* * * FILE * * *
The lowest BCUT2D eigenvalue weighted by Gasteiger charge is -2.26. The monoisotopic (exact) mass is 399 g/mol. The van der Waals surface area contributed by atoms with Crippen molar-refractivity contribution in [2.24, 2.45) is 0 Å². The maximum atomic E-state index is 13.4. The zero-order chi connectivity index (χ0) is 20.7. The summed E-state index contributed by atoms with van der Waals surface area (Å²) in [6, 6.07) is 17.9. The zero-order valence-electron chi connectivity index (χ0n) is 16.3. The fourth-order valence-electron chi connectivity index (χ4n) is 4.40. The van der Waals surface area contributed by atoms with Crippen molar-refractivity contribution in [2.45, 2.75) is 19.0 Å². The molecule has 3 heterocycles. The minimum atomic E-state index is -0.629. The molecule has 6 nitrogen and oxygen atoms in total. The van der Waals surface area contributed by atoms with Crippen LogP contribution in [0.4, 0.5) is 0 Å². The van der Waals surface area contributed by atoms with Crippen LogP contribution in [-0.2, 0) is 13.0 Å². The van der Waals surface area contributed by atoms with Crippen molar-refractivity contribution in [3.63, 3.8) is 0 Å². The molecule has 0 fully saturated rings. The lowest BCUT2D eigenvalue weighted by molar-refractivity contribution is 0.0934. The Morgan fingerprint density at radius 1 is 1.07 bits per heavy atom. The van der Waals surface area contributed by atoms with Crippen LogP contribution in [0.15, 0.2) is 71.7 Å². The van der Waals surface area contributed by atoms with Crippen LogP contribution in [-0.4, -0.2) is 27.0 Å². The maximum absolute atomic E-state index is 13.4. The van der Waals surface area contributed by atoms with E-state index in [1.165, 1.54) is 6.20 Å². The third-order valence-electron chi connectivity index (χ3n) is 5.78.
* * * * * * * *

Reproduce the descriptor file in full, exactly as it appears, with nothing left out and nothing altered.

The lowest BCUT2D eigenvalue weighted by Gasteiger charge is -2.26. The monoisotopic (exact) mass is 399 g/mol. The van der Waals surface area contributed by atoms with Crippen molar-refractivity contribution in [2.24, 2.45) is 0 Å². The maximum atomic E-state index is 13.4. The zero-order chi connectivity index (χ0) is 20.7. The summed E-state index contributed by atoms with van der Waals surface area (Å²) in [6, 6.07) is 17.9. The zero-order valence-electron chi connectivity index (χ0n) is 16.3. The fourth-order valence-electron chi connectivity index (χ4n) is 4.40. The van der Waals surface area contributed by atoms with Crippen molar-refractivity contribution in [2.45, 2.75) is 19.0 Å². The molecule has 3 heterocycles. The minimum atomic E-state index is -0.629. The molecule has 6 nitrogen and oxygen atoms in total. The van der Waals surface area contributed by atoms with Crippen LogP contribution in [0.4, 0.5) is 0 Å². The van der Waals surface area contributed by atoms with Crippen LogP contribution in [-0.2, 0) is 13.0 Å². The van der Waals surface area contributed by atoms with Crippen molar-refractivity contribution in [3.63, 3.8) is 0 Å². The molecule has 0 fully saturated rings. The lowest BCUT2D eigenvalue weighted by molar-refractivity contribution is 0.0934. The Morgan fingerprint density at radius 1 is 1.07 bits per heavy atom. The van der Waals surface area contributed by atoms with Crippen LogP contribution in [0.15, 0.2) is 71.7 Å². The van der Waals surface area contributed by atoms with Crippen LogP contribution in [-0.4, -0.2) is 27.0 Å². The maximum absolute atomic E-state index is 13.4. The van der Waals surface area contributed by atoms with E-state index in [1.165, 1.54) is 6.20 Å². The third-order valence-electron chi connectivity index (χ3n) is 5.78.